Love it or hate it, the Tax Cuts and Job Act is now in effect as of Jan. 1.
As pertinent to elder law and estate planning, the act contains important provisions that govern gifting and planning. What follows below are highlights as to how estate plans could be impacted by the Act:
Temporary Doubling Of Gift, Estate And Generation-Skipping Tax Exemptions
The Act doubles an individual’s exemptions for gift, estate and generation-skipping (GST) taxes, increasing the exemption from $5 million to $10 million, as indexed for inflation.
In 2018, an individual’s exemption for gift, estate and GST taxes is just under $11.2 million, and a married couple’s exemption is just under $22.4 million. Property transferred in excess of the exemption will be subject to a 40-percent tax rate.
There is currently no provision for the ultimate repeal of these taxes. The increased exemptions are temporary, however, and will last through Dec. 31, 2025, absent other Congressional action. Barring any other changes, on Jan. 1, 2026, the exemptions will revert to the current $5 million level, adjusted for inflation. These changes create significant gifting opportunities.
Tax Basis Rules Remain Unchanged
Just as before, inherited property will receive a stepped-up tax basis, but gifted property will not. Accordingly, a recipient of gifted property will receive the donor’s tax basis and pay more in capital gains taxes if the donor’s cost basis was relatively low, while the recipient of inherited property will receive a “step up” in tax basis equal to the value on the date of death.
Portability Rules Remain In Effect
Portability is the surviving spouse’s ability to use a deceased spouse’s unused estate and gift tax exemption, and it remains unchanged for gift and estate tax exemptions. However, there is no portability for the GST tax exemptions.
Expanded 529 Plans
These plans are designed to allow tax-free accumulation of savings for education. The new act allows these plans to distribute income tax-free to institutions of higher education, as well as elementary or secondary schools subject to limits of $10,000 per plan beneficiary per year.
This act contains significant tax legislation that offers numerous planning and gifting opportunities for individuals and couples. As a rule of thumb - and in light of these new laws - it is a smart idea to review existing estate planning documents to ensure the documents achieve all possible tax benefits, as well as all non-tax objectives.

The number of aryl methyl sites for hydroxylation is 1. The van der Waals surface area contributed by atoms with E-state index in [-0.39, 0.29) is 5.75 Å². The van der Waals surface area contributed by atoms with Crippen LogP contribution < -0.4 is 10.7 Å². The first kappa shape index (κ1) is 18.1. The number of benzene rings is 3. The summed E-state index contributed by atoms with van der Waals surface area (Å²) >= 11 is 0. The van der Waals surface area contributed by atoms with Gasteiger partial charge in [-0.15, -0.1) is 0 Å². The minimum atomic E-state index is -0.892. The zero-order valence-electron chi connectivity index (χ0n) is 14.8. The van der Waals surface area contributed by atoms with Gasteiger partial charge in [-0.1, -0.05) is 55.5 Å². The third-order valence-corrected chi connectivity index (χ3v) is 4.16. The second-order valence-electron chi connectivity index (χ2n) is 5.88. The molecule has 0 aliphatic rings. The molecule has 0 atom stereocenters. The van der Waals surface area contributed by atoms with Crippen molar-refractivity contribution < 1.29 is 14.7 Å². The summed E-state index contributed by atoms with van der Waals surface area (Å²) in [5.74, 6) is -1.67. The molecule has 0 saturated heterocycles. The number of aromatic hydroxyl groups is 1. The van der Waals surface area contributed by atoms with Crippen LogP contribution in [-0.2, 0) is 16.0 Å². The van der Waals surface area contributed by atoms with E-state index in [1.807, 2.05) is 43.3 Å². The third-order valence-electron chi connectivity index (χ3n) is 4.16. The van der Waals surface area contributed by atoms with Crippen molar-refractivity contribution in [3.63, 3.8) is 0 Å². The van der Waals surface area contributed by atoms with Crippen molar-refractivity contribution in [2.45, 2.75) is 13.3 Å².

Kara Gansmann is an attorney in the Wilmington office of Cranfill Sumner & Hartzog LLP, where her practice encompasses elder law and estate planning. Kara advises individuals and families with estate planning needs and asset protection tactics. In this role, she strategizes with clients to preserve assets for long-term care and to leave legacy gifts to family members. Kara works with elderly clients in need of Medicaid crisis planning and Medicaid applications. As part of her practice, Kara drafts wills, trusts and powers of attorney. In the courtroom, Kara represents clients in the administration of estates, guardianship/incompetency proceedings, and guardianship administration. Kara also litigates estate and trust matters, including will caveats, the modification or termination of trusts, and litigation arising from estate documents or fiduciary roles. She is a member of the North Carolina Bar Association Elder Law and Special Needs Section and serves as co-chair of the CLE Committee for that section. Kara also serves as a liaison between the North Carolina Bar Association Elder Law and Special Needs Section and the North Carolina Bar Association Estate Planning and Fiduciary Law Section.